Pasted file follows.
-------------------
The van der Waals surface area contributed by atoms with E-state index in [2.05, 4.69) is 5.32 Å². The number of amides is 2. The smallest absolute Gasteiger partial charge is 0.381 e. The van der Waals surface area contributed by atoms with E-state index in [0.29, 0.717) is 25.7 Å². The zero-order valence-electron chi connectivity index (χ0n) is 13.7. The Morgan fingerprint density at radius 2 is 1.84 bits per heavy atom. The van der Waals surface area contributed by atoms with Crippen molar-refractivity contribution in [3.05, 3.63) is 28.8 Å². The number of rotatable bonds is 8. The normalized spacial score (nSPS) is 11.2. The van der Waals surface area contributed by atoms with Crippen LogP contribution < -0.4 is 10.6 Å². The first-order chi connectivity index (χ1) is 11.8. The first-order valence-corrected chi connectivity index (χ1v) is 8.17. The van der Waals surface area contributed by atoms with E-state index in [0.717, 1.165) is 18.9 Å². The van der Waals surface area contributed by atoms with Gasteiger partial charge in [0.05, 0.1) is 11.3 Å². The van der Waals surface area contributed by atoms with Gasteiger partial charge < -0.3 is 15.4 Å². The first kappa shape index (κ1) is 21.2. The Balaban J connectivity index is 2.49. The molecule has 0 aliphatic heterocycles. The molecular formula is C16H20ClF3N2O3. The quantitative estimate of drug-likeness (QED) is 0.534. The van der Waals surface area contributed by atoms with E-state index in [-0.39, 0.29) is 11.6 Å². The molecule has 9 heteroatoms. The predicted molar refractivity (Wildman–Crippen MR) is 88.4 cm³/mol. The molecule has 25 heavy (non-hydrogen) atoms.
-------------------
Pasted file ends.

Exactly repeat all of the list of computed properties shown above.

The van der Waals surface area contributed by atoms with E-state index in [2.05, 4.69) is 5.32 Å². The number of amides is 2. The smallest absolute Gasteiger partial charge is 0.381 e. The van der Waals surface area contributed by atoms with E-state index in [0.29, 0.717) is 25.7 Å². The zero-order valence-electron chi connectivity index (χ0n) is 13.7. The Morgan fingerprint density at radius 2 is 1.84 bits per heavy atom. The van der Waals surface area contributed by atoms with Crippen molar-refractivity contribution in [3.05, 3.63) is 28.8 Å². The number of rotatable bonds is 8. The normalized spacial score (nSPS) is 11.2. The van der Waals surface area contributed by atoms with Crippen LogP contribution < -0.4 is 10.6 Å². The first-order chi connectivity index (χ1) is 11.8. The first-order valence-corrected chi connectivity index (χ1v) is 8.17. The van der Waals surface area contributed by atoms with E-state index in [0.717, 1.165) is 18.9 Å². The van der Waals surface area contributed by atoms with Gasteiger partial charge in [0.05, 0.1) is 11.3 Å². The van der Waals surface area contributed by atoms with Gasteiger partial charge < -0.3 is 15.4 Å². The first kappa shape index (κ1) is 21.2. The Balaban J connectivity index is 2.49. The molecule has 0 aliphatic heterocycles. The molecular formula is C16H20ClF3N2O3. The quantitative estimate of drug-likeness (QED) is 0.534. The van der Waals surface area contributed by atoms with E-state index in [-0.39, 0.29) is 11.6 Å². The molecule has 9 heteroatoms. The predicted molar refractivity (Wildman–Crippen MR) is 88.4 cm³/mol. The molecule has 25 heavy (non-hydrogen) atoms.